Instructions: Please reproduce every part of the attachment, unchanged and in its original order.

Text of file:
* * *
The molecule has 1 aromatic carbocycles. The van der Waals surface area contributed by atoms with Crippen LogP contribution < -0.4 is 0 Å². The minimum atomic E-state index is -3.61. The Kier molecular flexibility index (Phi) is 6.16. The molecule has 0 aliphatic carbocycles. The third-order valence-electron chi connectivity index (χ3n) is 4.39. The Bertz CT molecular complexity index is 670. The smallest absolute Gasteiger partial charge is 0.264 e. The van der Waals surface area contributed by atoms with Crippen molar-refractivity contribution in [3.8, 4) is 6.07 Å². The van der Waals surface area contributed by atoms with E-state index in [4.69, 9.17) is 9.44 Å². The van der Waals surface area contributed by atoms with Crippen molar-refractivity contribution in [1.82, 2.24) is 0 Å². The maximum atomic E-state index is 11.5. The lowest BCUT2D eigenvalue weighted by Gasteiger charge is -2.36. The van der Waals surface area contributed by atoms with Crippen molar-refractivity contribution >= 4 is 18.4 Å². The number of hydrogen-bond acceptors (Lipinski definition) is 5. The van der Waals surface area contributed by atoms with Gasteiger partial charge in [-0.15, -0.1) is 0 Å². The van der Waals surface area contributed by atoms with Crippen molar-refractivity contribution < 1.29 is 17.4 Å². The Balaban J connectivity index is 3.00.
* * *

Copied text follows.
The molecule has 1 aromatic carbocycles. The van der Waals surface area contributed by atoms with Crippen LogP contribution < -0.4 is 0 Å². The minimum atomic E-state index is -3.61. The Kier molecular flexibility index (Phi) is 6.16. The molecule has 0 aliphatic carbocycles. The third-order valence-electron chi connectivity index (χ3n) is 4.39. The Bertz CT molecular complexity index is 670. The smallest absolute Gasteiger partial charge is 0.264 e. The van der Waals surface area contributed by atoms with Crippen molar-refractivity contribution in [3.8, 4) is 6.07 Å². The van der Waals surface area contributed by atoms with E-state index in [4.69, 9.17) is 9.44 Å². The van der Waals surface area contributed by atoms with Crippen molar-refractivity contribution in [1.82, 2.24) is 0 Å². The maximum atomic E-state index is 11.5. The lowest BCUT2D eigenvalue weighted by Gasteiger charge is -2.36. The van der Waals surface area contributed by atoms with Crippen molar-refractivity contribution >= 4 is 18.4 Å². The number of hydrogen-bond acceptors (Lipinski definition) is 5. The van der Waals surface area contributed by atoms with Gasteiger partial charge in [-0.15, -0.1) is 0 Å². The van der Waals surface area contributed by atoms with Crippen molar-refractivity contribution < 1.29 is 17.4 Å². The Balaban J connectivity index is 3.00.